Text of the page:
Throughout history, many materials have been used to make jewelry, including gold, silver, copper, pearl, turquoise, coral, crystal, glass, lacquer, wood, clay, porcelain, fabric, etc. 

Among all materials, jade is the most special one. 

Jade articles have appeared since the Neolithic period, were holy ritual wares in ancient sacrificial ceremonies, and are considered a perfect representative of strength, benevolence, modesty, elegance, and purity. 

Click to Read More About Chinese Jade Culture

Chinese Jewelry Symbolism in History: Design and Hierarchy

 

Jewelry, as a ritual, blessing, or aesthetic decoration, has been an essential representative of one's social status. 

 

Materials didn't have many limitations; however, the use of colors and patterns followed the strict hierarchies in history until the last feudal empire Qing Dynasty ended in 1912.

 

Click to read more about Symbolic Colors and Lucky Patterns

Traditional Chinese Jewelry Making Techniques

From ancient times to the present day, Chinese jewelry has been celebrated for its exquisite designs and meticulous craftsmanship.

 

Traditional Chinese jewelry making is a fusion of artistry, cultural symbolism, and technical skill, producing pieces that stand as both adornments and expressions of thousands of years of craftsmanship.

 

These ancient techniques encompass a rich array of skills and methods that have been passed down through generations.

Jade Carving or Yu Diao

 

Carving an intact natural jade into exquisite artwork, Jade Carving is the most ancient technology in China, which is listed as a National Intangible Cultural Heritage.

 

Jade is valuable, rugged, natural, and has irregular impurities and uneven colors.

 

Therefore, Jade Carving requires artisans' elaborate designs based on jade's unique natural characteristics, including shape, color, hardness, and impurities, while trying their best to avoid waste and mistakes. 

Peacock and Flower Patterns Jade Carved Hat Decoration of the Yuan Dynasty (1271 — 1368)

Peacock and Flower Patterns Jade Carved Hat Decoration of the Yuan Dynasty (1271 — 1368) — National Museum of China (Photo by Dongmaiying)

Gold and Silver Threading or Jin Yin Cuo

 

Originated in the Shang (1600 BC — 1046 BC) and Zhou (1046 BC — 256 BC) Dynasties to decorate bronze wares, casting or painting gold and silver in carved grooves or surfaces of bronzes.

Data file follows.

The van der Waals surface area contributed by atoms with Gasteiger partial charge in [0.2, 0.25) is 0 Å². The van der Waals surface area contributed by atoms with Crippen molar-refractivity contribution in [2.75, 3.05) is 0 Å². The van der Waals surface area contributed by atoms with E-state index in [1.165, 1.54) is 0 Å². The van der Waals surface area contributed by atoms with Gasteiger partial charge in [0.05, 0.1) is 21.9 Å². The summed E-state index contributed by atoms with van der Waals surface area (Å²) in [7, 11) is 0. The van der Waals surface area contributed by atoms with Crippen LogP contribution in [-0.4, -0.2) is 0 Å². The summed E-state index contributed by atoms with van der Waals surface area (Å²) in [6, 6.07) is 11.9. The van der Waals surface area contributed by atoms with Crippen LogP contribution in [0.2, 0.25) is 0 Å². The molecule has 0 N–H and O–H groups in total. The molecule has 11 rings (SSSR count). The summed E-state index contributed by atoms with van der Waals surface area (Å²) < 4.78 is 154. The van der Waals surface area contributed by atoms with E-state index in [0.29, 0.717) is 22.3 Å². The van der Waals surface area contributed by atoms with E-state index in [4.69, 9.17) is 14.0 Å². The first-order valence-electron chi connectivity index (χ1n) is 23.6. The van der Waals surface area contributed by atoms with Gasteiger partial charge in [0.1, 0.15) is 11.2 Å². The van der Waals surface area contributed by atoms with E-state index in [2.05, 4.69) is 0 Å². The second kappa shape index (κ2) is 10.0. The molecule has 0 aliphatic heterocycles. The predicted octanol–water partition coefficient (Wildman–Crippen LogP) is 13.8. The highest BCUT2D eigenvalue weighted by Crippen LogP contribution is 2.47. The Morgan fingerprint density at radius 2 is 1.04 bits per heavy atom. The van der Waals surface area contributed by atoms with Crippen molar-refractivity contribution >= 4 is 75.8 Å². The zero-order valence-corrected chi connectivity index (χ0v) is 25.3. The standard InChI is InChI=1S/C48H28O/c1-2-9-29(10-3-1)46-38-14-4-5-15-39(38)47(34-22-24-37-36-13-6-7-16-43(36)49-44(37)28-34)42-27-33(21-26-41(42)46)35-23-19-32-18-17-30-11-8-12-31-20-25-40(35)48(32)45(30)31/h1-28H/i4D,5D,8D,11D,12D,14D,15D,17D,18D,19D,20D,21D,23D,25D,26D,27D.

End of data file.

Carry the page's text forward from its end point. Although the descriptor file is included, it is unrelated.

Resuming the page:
As the Bronze Age ended, the Gold and Silver Threading technology also disappeared.

 

Recently, this skill has come back to the world, under the efforts of some talented artists. 

Gold and Silver Threading Bronzeware's Part of the Warring States Period (403 BC — 221 BC)

Gold and Silver Threading Bronzeware's Part of the Warring States Period (403 BC — 221 BC) — Shanxi Museum (Photo by Dongmaiying)

Engraving or Zan Ke

 

It appeared in the Spring and Autumn Period (770 BC — 403 BC), and engraving is a traditional technology to carve patterns or inscriptions on gold and silver wares. 

Exquisite Engravings on Gold Decoration of the Han Dynasty (202 BC — 220 AD)

Exquisite Engravings on Gold Decoration of the Han Dynasty (202 BC — 220 AD) — Inner Mongolia Museum (Photo by Dongmaiying)

Filigree Inlay or Huasi Xiangqian

Filigree Inlay originated in the Shang Dynasty (1600 BC — 1046 BC) and is now a National Intangible Cultural Heritage, it is an exquisite, luxurious technology that was only used by royals. 

 

After filigreeing gold or silver, artisans would weave, fill, pile, or joint those metal threads into certain formations, then inlay using beautiful decorations, such as gems, crystals, jade, or pearl.

Filigree Inlaying Made Pavilion Shaped Earring of the Ming Dynasty (1368 — 1644)

Filigree Inlaying Made Pavilion Shaped Earring of the Ming Dynasty (1368 — 1644) — Nanjing Museum (Photo by Dongmaiying)

Kingfisher Feather Ornamentation or Dian Cui

 

Originating in the Warring States Period (403 BC — 221 BC) and reaching to peak in the Qing Dynasty (1636 — 1912), the kingfisher feather had been used to inlay on gold, silver, or copper articles as decoration.

 

After the Qing Empire ended, to protect kingfishers, other materials, such as goose feathers or silk ribbons, were used as substitutions.

Kingfisher Feather and Gem Decorated Hairpin of the Qing Dynasty (1636 — 1912)

Kingfisher Feather and Gem Decorated Hairpin of the Qing Dynasty (1636 — 1912) — Palace Museum (Photo by Dongmaiying)

Cloisonné or Jingtailan

 

Having reached its peak during the Jingtai Emperor's reign period (1450 — 1457), Cloisonné or Jingtailan is an exquisite traditional craft in China that was exclusively used by royals in history. 

 

Cloisonné technology requires using copper, sometimes silver, to make the base mold, with copper wires welded on exquisitely, then fill these copper patterns with enamel glazes.

 

After being sintered several times and getting polished and gilded, the whole procedure would be completed.

 

Today, Cloisonné is still a popular technology used by more designers, from making jewelry to decorations. 

Cloisonné Cosmetic Box of the Qing Dynasty (1636 — 1912)

Cloisonné Cosmetic Box of the Qing Dynasty (1636 — 1912) — Yantai Museum (Photo by Dongmaiying)

Enamel or Shao Lan

 

Thrived in the Qing Dynasty (1636 — 1912), enamel uses silver to make base mold, then filled enamel glaze in carved grooves or welded silver filigree patterns.

 

As a method to make beautiful silverware art, enamel is still a popular technology for jewelry and decoration. 

Enamel Headdress (Bianfang) of the Qing Dynasty (1636 — 1912)

Enamel Headdress (Bianfang) of the Qing Dynasty (1636 — 1912) — Palace Museum (Photo by Dongmaiying)